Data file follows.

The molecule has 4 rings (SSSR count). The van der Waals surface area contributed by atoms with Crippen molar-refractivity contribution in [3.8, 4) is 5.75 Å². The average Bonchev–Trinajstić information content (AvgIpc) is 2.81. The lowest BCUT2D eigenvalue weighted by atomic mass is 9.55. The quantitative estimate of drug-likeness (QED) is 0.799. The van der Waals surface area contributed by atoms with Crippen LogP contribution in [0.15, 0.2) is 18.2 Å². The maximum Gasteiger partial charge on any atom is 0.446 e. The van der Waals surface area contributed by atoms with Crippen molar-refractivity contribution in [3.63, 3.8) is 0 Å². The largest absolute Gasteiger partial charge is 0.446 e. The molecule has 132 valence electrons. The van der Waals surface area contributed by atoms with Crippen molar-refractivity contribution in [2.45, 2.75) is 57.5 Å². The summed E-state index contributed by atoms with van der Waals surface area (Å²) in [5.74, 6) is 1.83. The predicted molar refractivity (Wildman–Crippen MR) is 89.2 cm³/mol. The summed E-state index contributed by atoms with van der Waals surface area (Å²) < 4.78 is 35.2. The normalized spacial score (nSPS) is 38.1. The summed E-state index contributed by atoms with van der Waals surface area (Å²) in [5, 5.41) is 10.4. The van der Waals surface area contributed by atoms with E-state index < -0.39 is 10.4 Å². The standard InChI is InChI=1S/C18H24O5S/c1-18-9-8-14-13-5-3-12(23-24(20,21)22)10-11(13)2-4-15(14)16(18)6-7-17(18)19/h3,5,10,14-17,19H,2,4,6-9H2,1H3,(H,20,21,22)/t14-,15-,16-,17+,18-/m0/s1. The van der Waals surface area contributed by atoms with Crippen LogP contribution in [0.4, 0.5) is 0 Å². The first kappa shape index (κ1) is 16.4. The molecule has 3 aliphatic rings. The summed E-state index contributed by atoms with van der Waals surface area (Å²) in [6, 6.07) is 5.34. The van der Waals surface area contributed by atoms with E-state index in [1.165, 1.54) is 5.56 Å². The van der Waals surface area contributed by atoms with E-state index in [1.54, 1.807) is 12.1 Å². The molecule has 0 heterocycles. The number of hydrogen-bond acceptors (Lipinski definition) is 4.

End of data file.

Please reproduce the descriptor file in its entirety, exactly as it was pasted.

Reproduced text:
The molecule has 4 rings (SSSR count). The van der Waals surface area contributed by atoms with Crippen molar-refractivity contribution in [3.8, 4) is 5.75 Å². The average Bonchev–Trinajstić information content (AvgIpc) is 2.81. The lowest BCUT2D eigenvalue weighted by atomic mass is 9.55. The quantitative estimate of drug-likeness (QED) is 0.799. The van der Waals surface area contributed by atoms with Crippen LogP contribution in [0.15, 0.2) is 18.2 Å². The maximum Gasteiger partial charge on any atom is 0.446 e. The van der Waals surface area contributed by atoms with Crippen molar-refractivity contribution in [3.63, 3.8) is 0 Å². The largest absolute Gasteiger partial charge is 0.446 e. The molecule has 132 valence electrons. The van der Waals surface area contributed by atoms with Crippen molar-refractivity contribution in [2.45, 2.75) is 57.5 Å². The summed E-state index contributed by atoms with van der Waals surface area (Å²) in [5.74, 6) is 1.83. The predicted molar refractivity (Wildman–Crippen MR) is 89.2 cm³/mol. The summed E-state index contributed by atoms with van der Waals surface area (Å²) < 4.78 is 35.2. The normalized spacial score (nSPS) is 38.1. The summed E-state index contributed by atoms with van der Waals surface area (Å²) in [5, 5.41) is 10.4. The van der Waals surface area contributed by atoms with E-state index < -0.39 is 10.4 Å². The standard InChI is InChI=1S/C18H24O5S/c1-18-9-8-14-13-5-3-12(23-24(20,21)22)10-11(13)2-4-15(14)16(18)6-7-17(18)19/h3,5,10,14-17,19H,2,4,6-9H2,1H3,(H,20,21,22)/t14-,15-,16-,17+,18-/m0/s1. The van der Waals surface area contributed by atoms with Crippen LogP contribution in [0.4, 0.5) is 0 Å². The first kappa shape index (κ1) is 16.4. The molecule has 3 aliphatic rings. The summed E-state index contributed by atoms with van der Waals surface area (Å²) in [6, 6.07) is 5.34. The van der Waals surface area contributed by atoms with E-state index in [1.165, 1.54) is 5.56 Å². The van der Waals surface area contributed by atoms with E-state index in [1.54, 1.807) is 12.1 Å². The molecule has 0 heterocycles. The number of hydrogen-bond acceptors (Lipinski definition) is 4.